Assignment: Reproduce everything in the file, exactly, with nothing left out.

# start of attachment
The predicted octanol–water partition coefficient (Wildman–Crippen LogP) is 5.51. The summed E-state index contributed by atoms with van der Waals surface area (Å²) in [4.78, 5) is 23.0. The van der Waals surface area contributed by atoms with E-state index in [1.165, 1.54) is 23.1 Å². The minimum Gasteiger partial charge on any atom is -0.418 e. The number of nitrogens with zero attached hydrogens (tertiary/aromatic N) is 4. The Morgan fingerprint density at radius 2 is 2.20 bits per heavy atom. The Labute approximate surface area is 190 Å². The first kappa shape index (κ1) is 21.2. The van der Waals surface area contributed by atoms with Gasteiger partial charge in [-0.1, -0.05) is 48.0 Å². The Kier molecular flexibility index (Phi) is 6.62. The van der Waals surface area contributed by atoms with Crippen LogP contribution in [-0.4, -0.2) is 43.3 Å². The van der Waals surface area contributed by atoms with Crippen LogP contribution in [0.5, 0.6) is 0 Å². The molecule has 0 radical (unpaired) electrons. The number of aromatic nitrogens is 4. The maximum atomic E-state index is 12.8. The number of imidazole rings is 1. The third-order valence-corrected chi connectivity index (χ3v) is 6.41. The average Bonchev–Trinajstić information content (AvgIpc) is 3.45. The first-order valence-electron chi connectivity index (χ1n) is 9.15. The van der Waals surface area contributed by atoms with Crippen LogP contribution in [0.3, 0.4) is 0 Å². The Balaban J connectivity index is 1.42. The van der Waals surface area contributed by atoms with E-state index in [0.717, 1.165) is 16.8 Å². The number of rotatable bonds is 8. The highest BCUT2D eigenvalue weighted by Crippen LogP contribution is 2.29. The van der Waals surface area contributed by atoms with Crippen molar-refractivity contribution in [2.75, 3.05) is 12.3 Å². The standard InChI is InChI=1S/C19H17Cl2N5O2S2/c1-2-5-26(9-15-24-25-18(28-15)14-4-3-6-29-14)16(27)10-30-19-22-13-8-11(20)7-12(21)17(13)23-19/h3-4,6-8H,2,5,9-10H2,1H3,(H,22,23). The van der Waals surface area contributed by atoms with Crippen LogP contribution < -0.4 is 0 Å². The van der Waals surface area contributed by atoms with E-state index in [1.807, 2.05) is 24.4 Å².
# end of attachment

The predicted octanol–water partition coefficient (Wildman–Crippen LogP) is 5.51. The summed E-state index contributed by atoms with van der Waals surface area (Å²) in [4.78, 5) is 23.0. The van der Waals surface area contributed by atoms with E-state index in [1.165, 1.54) is 23.1 Å². The minimum Gasteiger partial charge on any atom is -0.418 e. The number of nitrogens with zero attached hydrogens (tertiary/aromatic N) is 4. The Morgan fingerprint density at radius 2 is 2.20 bits per heavy atom. The Labute approximate surface area is 190 Å². The first kappa shape index (κ1) is 21.2. The van der Waals surface area contributed by atoms with Gasteiger partial charge in [-0.1, -0.05) is 48.0 Å². The Kier molecular flexibility index (Phi) is 6.62. The van der Waals surface area contributed by atoms with Crippen LogP contribution in [-0.4, -0.2) is 43.3 Å². The van der Waals surface area contributed by atoms with Crippen LogP contribution in [0.5, 0.6) is 0 Å². The molecule has 0 radical (unpaired) electrons. The number of aromatic nitrogens is 4. The maximum atomic E-state index is 12.8. The number of imidazole rings is 1. The third-order valence-corrected chi connectivity index (χ3v) is 6.41. The average Bonchev–Trinajstić information content (AvgIpc) is 3.45. The first-order valence-electron chi connectivity index (χ1n) is 9.15. The van der Waals surface area contributed by atoms with Crippen LogP contribution in [0.3, 0.4) is 0 Å². The Balaban J connectivity index is 1.42. The van der Waals surface area contributed by atoms with E-state index in [0.717, 1.165) is 16.8 Å². The number of rotatable bonds is 8. The highest BCUT2D eigenvalue weighted by Crippen LogP contribution is 2.29. The van der Waals surface area contributed by atoms with Crippen molar-refractivity contribution in [2.75, 3.05) is 12.3 Å². The standard InChI is InChI=1S/C19H17Cl2N5O2S2/c1-2-5-26(9-15-24-25-18(28-15)14-4-3-6-29-14)16(27)10-30-19-22-13-8-11(20)7-12(21)17(13)23-19/h3-4,6-8H,2,5,9-10H2,1H3,(H,22,23). The van der Waals surface area contributed by atoms with Crippen LogP contribution < -0.4 is 0 Å². The van der Waals surface area contributed by atoms with E-state index in [1.807, 2.05) is 24.4 Å².